It is an unfortunate fact of modern day life that many parents are not able to care for their children. Often times the grandparents have to step in and raise those children. There are many reasons for this including drug addiction, broken marriages, mental illness, and the like. Nevertheless it  is a fact of life today and many of us are affected by this.

The tax law provides a variety of tax breaks for these grandparents. So today I am going to briefly summarize some of them so you can worry less about money and focus more upon the love and care these grandchildren need .

  1. Earned Income Credit

The Internal Revenue Code may allow a grandparent , under certain circumstances, to receive a credit on a tax return if they have a qualified child living with them. The credit often runs  between $3-6,000 depending on your income. This is a credit, a dollar for dollar reduction in taxes, and not a deduction.  It can generate a refund too.

To be eligible, a grandparent must have earned income and that income must not exceed approximately $45,000. The grandparent can be married and can file jointly, but can’t file separate returns. In addition, the grandparent must be a US citizen or a resident alien.

  1. Child Tax Credit

The Code also allows a grandparent a tax credit of up to $1000 for each grandchild under age 17 who is a US citizen or resident , and who lives with you for more than 6 months and receives more than half of their support from you. This credit is also refundable, but is reduced if you earn more than $55,000 per grandparent (approx.).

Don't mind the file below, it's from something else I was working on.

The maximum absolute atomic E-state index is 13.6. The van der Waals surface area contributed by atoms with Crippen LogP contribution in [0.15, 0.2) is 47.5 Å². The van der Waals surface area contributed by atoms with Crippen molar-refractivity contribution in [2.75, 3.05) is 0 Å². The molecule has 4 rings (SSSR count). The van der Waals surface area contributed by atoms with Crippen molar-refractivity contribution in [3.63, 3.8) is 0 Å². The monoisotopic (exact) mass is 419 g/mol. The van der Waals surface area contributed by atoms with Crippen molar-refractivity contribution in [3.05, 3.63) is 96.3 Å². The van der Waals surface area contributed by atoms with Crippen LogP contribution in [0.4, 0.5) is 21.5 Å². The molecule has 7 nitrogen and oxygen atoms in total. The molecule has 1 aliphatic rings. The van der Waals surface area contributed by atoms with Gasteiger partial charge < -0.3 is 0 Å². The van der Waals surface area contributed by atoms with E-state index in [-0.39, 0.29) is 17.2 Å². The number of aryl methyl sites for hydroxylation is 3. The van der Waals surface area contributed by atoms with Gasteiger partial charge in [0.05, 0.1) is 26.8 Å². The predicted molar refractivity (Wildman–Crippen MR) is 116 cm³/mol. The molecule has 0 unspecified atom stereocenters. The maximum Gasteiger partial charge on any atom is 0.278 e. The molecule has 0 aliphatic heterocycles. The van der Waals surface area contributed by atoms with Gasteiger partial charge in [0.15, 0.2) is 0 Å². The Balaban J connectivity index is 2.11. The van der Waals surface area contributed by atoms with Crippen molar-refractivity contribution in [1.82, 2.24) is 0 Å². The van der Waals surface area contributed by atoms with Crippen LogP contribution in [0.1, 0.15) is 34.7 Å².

1. Child Care Expense Credit

Under certain circumstances  a grandparent may receive a credit equal to 35% of the expenses paid  in caring for a grandchild while the grandparent is at work or looking for work. The grandchild must live with the grandparent for at least six months of the year and be under the age of 13. Again, there are numerous restrictions and limitations based on your income which would require you to consult with competent tax advisor.

  1. Adoption expenses.

I’ve seen several cases where a grandparent, for variety of reasons, chooses to adopt a grandchild with or without the consent of the parent. Like all adoptions, these expenses can qualify for a credit of up to $13,570. There are special relaxed provisions for adoption of children with special needs. Again  there are many restrictions which need to be carefully considered by your tax advisor.

  1. Education Expenses

There are a very large variety of tax deductions and other benefits that may be available to a grandparent who pays the expenses of educating a grandchild.

For example, there is a reduction in taxes for college expenses. This is called the American Opportunity Tax Credit and the Lifetime Learning Credit. There are also savings accounts that allow grandparents to fund education expenses. These programs include the Coverdell education savings accounts, qualified tuition programs (also known as section 529 plans) and certain kinds of US savings bonds (interest may be excluded from income). There are also special deductions for interest on qualified educational loans and certain above the line deductions for college education expenses. I am simply listing these here so that should you can go on to your tax advisor and study more about the specifics .

  1. Exemption

A grandparent who is raising a grandchild living in the home may, under certain circumstances, claim the child grandchild as a dependent. This would may allow the grandparent  a deduction in the amount of $4050.

  1. Head of household

A single grandparent who is raising a grandchild may elect the head of household income tax rates, which are generally less than the single tax rates.

In order to claim head of household status, the grandchild must be living with you for more than six months and you must provide more than half of that grandchild’s  support. In addition, there are certain age restrictions as the child must be less than 19, or is a student under age 24, or be disabled at any time during the year.

Folks, I hope this article is helpful for those of you undertaking the blessing of raising a grandchild.  Good luck and my best to you.

David Leeper is a Board Certified federal tax attorney with 38 years of experience.  He can be reached at 915-581-8748, by email at, or visit